How do you know if your wheel bearing assembly is bad?
Here is a list of signs if you have a hub assembly that may need to be replaced:
- Snapping, clicking or popping noises when cornering or making sharp turns.
- Grinding noise when the vehicle is moving.
- Knocking or clunking sensation from the vehicle.
- Wheel vibration and/or wobble.
- Poor steering control.
Can you drive with a wheel bearing making noise?
Q: Is it safe to drive with a bad wheel bearing? A: No. It can, in fact, be very dangerous to drive if one of your bearings is worn out, especially since it may cause the wheel to stop while driving. Additionally, a damaged wheel bearing puts a lot of stress on the hub, the CV joint, and the transmission itself.
Does a bad wheel bearing affect handling?
If you ride on a failing wheel bearing long enough, your vehicle’s axles may eventually pay the price. A damaged wheel bearing also stresses other parts of your vehicle’s suspension and drivetrain hardware. The end result is damage that goes beyond the wheel bearing itself.
Can you replace just the wheel bearing in Hub?
There are three different types of wheel hub assemblies. On some cars, you can just replace the bearing and call it a day. On others, the hub assembly must be removed and replaced. The most difficult type involves removing the hub assembly and setting it in a press.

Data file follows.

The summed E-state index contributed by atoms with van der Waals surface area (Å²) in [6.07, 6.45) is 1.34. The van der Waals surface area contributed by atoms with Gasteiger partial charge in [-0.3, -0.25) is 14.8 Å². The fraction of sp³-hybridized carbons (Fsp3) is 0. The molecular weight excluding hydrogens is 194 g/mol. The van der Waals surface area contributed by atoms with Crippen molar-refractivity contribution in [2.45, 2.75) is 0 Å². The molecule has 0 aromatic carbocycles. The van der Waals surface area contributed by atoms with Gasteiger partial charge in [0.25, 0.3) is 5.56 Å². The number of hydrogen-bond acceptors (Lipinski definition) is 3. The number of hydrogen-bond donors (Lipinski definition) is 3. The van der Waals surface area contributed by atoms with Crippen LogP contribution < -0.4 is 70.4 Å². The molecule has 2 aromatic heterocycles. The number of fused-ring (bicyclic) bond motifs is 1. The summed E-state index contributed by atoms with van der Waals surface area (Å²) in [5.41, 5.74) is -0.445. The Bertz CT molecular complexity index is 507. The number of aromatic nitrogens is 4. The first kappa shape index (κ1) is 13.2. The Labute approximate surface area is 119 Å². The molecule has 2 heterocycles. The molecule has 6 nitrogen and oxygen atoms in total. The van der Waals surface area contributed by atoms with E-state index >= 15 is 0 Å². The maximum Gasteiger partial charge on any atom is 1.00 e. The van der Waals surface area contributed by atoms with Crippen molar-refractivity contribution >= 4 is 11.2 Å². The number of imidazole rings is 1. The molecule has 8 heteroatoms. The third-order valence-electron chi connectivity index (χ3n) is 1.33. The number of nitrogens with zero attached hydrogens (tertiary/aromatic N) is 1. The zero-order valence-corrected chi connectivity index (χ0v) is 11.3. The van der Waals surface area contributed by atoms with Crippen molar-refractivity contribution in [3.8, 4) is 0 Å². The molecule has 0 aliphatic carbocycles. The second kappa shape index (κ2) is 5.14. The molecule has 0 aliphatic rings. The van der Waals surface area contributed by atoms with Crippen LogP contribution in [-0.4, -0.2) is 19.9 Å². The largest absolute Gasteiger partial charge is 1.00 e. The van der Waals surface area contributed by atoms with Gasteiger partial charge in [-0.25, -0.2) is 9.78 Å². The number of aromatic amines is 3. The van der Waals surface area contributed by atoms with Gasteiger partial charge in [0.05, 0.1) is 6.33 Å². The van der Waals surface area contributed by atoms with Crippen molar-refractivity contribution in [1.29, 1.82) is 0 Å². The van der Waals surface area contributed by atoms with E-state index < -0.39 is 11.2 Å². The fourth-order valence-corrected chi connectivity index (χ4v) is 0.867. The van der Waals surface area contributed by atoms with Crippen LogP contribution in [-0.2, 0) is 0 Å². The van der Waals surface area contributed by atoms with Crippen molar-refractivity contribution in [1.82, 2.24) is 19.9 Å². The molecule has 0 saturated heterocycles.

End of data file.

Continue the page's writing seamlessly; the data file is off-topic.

Do you need an alignment after replacing a wheel bearing?
Yes, you will need alignment if you unbolt the knuckle. If you separate the ball joint, remove the axle from the knuckle, you can press the bearing in/out with the right tool.
Do both wheel bearings need replaced at the same time?
Both wheel bearings have racked up the same number of miles, so it’s logical to conclude that both sides have probably experienced the same amount of wear. Based on this line of thinking, it would make sense to recommend replacing both wheel bearing hubs at the same time even though only one has obviously failed.